Five Chariots

Five Chariots (五車, pinyin: Wǔ Ju) is a constellation in Chinese astronomy.


A five-star Chinese constellation equivalent to Auriga minus δ Aur (Delta Aurigae). Also known in Japanese as Gosha (Five Chariots; 五車).



The Five Chariots otherwise known as Auriga is a constellation that borders Taurus. The constellation is named as such due to the five main stars, representing the five celestial emperors.[1] The constellation appears within the region of the sky dominated by the White Tiger of the West. Within the region of the White Tiger of the West there are seven mansions, the Five Chariots resides under the net mansion.[2]

Five Celestial EmperorsEdit

The Five Celestial Emperors (Wu Ti) represent the five elements. Four of them represent the four seasons, but the fifth represents the center, otherwise known as the circumpolar region. The Eastern Emperor, T'ai Hao, represents wood. The Northern Emperor represents fire, and the Southern Emperor represents water. The one in the middle known as Shao Hao is associated with earth. Finally the Western Emperor, Huang Ti, represents the element metal. They can be recognized by the v-necked coats they wear, this is the case with most major divinities, as well as the regions they occupy. These emperors were in control of life and death, and as such people regularly made sacrifices, or gave offerings, to them. The Celestial Emperors are often depicted in mirrors. They also appear often in the sarcophagi of people that were important during this time period as they played a major role in funerals. This is due to the fact that the emperors are constantly controlling life and death.[3]


All of the emperors can also be represented by certain planets, for example, the Southern Emperor is often associated with the "fire star" otherwise known as Mars. The Eastern emperor is associated with the "wood star" equivalent to Jupiter. Venus is associated with the Western Emperor as Venus was known as the "metal star". The "water star", known today as Mercury is associated with the Northern Emperor. Lastly the Emperor of the Center is represented by the "Earth star" also known as Saturn.[4]


Another distinction that can be attributed to each of the emperors is a specific color. The emperor of the East is represented by green, the South red, the Center yellow, the West white, and the North black. Each of the colors that are associated with the Celestial emperors have their own meaning in Chinese culture. The color green is representative of spring, wood, and things that taste sour. White represents metal, as well as fall. It can also be associated with an acrid taste. Black can be seen to represent winter and the element of water, as well as the taste of salt. Yellow is seen as being related to earth and a sweet taste, there is no season as this is the Central Emperor. Summer, fire, and a bitter taste can be related to the color red.[4]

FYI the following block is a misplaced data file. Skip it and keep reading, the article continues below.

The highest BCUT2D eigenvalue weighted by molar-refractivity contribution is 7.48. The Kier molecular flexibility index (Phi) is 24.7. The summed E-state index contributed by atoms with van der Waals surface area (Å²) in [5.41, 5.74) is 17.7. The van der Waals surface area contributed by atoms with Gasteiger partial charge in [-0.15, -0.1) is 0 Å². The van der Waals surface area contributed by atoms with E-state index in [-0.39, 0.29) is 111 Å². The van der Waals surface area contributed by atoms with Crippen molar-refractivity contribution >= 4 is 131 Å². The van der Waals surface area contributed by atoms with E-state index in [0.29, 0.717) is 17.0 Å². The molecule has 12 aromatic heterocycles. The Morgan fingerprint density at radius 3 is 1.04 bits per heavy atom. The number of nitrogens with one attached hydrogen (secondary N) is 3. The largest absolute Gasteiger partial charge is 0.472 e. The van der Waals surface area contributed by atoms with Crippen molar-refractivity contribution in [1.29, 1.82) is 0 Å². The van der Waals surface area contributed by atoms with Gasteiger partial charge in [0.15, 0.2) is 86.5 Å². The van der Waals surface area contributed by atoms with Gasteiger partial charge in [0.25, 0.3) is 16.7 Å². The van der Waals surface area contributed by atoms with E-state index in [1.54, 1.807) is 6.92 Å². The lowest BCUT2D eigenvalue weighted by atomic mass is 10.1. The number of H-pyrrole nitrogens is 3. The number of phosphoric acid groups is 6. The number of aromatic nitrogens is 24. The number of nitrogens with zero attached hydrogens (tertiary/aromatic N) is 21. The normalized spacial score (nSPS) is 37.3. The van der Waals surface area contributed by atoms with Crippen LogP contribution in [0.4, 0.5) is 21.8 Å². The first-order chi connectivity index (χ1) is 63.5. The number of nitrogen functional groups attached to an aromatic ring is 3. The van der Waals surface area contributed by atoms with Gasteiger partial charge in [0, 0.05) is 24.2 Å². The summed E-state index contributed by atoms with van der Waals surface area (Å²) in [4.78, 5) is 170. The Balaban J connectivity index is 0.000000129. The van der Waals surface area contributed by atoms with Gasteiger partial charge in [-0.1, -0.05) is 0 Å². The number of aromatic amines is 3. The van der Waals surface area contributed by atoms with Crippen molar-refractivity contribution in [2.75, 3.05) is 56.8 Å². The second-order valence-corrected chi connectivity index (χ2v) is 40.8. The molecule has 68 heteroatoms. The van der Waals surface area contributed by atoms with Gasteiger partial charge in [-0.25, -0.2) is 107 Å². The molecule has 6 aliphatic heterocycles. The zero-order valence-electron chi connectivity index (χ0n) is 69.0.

Each divinity is often associated with a certain nature, regarding their characteristics as individual deities. The Black Emperor, also known as the Black Ruler is represented as a dark warrior. A green dragon is often associated with the Green Ruler. The Red Ruler is often regarded as a scarlet bird. The White Ruler is associated with a white tiger. Lastly the Yellow Ruler is represented by a unicorn.[4] These distinctions directly correlate with the representation of areas of the celestial realm. There is The dark warrior of the North, The Azure Dragon of the East, The Vermillion Bird of the South, and the White Tiger of the West.[5]


  1. ^ a b "Ian Ridpath. "Auriga". Star Tales. Retrieved 2019-10-10.
  2. ^ Xu, Junjun (2009). "Ancient Chinese constellations". Proceedings of the International Astronomical Union. 5: 107–115. doi:10.1017/S174392131100319X.
  3. ^ Bulling, A.; Chronology, A. (1960). "The Decoration of Mirrors of the Han Period". Artibus Asiae. Supplementum. 20: 3–L. doi:10.2307/1522594. JSTOR 1522594.
  4. ^ a b c Rickett, W. Allyn (1960). "An Early Chinese Calendar Chart: "Kuan-Tzu," III, 8 (Yu kuan 幼官)". T'oung Pao. 48 (1/3): 195–251. JSTOR 4527474.
  5. ^ Karetzky, Patricia Eichenbaum (1986). "The Engraved Designs on the Late Sixth Century Sarcophagus of Li Ho". Artibus Asiae. 47 (2): 81–106. doi:10.2307/3249968. JSTOR 3249968.


  • (Chinese) Chen Jiujin 陳久金. 中國星座神話. Published by 台灣書房出版有限公司, 2005, ISBN 978-986-7332-25-7.